Because of tiered plans, price is a difficult factor to evaluate. The fact that so many companies offer more than one type of web hosting further complicates judging anything based on price. In order to be fair in our evaluation, we therefore focused on considerations other than monthly rates. We evaluated the variety of payment options, availability of monthly plans, renewal prices, and any premium software thrown in for free with a subscription.
Renewal prices in particular were a big deal for us when comparing companies. It’s no secret that web hosts are some of the most egregious offenders when it comes to skyrocketing renewal rates. Some hosts even charge two or three times as much when you renew your plan as they did when you first paid for it. We preferred hosts whose renewal rates did not differ as much or at all from their sign-up rates.
Monthly plans were another important factor when looking at web hosts. Some companies only offer plans for terms longer than a month (e.g. three months, a year). While this may seem like an easy way to save some money in the long run, we advise that you avoid signing up with a new host for longer than that. After all, you are only just getting to know what it’s like to have your website hosted with them. Although opting for monthly payments could net you an additional service fee, paying month-to-month ensures that you understand how and what you are being billed for, before committing to any one company for the long term.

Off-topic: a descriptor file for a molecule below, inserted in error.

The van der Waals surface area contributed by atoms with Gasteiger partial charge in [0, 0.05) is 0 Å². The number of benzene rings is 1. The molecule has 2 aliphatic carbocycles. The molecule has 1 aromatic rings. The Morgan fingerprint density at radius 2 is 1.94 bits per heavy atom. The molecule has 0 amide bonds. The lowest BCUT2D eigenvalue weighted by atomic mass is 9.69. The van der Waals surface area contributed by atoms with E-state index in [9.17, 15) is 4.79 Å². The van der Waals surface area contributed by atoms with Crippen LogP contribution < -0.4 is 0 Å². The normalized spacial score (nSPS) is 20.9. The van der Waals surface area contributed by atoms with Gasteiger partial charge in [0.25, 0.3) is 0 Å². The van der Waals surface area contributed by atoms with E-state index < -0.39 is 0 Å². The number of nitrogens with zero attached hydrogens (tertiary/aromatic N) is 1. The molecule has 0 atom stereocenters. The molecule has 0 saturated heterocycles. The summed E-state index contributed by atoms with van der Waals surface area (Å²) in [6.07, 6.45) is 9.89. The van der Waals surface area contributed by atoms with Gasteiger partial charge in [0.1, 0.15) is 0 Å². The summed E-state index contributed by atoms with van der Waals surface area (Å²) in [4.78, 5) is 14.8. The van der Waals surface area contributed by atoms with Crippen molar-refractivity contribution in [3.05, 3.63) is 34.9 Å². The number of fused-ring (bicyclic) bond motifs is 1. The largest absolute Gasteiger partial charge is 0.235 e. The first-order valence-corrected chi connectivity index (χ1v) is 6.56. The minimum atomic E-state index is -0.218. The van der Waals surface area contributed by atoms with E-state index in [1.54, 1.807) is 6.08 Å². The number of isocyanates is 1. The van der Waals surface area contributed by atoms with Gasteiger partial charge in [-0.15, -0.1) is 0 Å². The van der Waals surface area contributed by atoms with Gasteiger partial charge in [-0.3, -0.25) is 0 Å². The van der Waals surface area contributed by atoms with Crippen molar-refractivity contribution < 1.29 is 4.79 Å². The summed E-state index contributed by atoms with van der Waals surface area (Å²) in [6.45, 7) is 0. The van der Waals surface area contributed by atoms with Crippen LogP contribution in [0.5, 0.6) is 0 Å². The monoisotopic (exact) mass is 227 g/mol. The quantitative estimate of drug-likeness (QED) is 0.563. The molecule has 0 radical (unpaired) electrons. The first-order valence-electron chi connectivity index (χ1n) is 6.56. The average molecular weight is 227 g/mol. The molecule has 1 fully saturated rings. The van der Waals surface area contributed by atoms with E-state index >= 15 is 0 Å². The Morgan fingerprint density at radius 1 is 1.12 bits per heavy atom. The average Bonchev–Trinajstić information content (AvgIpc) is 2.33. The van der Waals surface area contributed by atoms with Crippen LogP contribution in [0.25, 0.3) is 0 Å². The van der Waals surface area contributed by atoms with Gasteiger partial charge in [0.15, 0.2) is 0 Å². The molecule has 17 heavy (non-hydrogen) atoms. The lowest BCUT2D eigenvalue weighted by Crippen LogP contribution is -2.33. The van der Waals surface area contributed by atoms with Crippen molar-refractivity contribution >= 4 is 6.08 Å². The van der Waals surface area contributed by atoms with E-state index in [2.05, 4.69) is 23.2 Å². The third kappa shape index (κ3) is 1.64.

Summary of the Best Web Hosting of 2020
- WPX Hosting: Best for Managed WordPress
- Cloudways: Best for Scalability
- GreenGeeks: Best for the Environment
- Siteground: Best Overall Value
- Dreamhost: Best for Beginners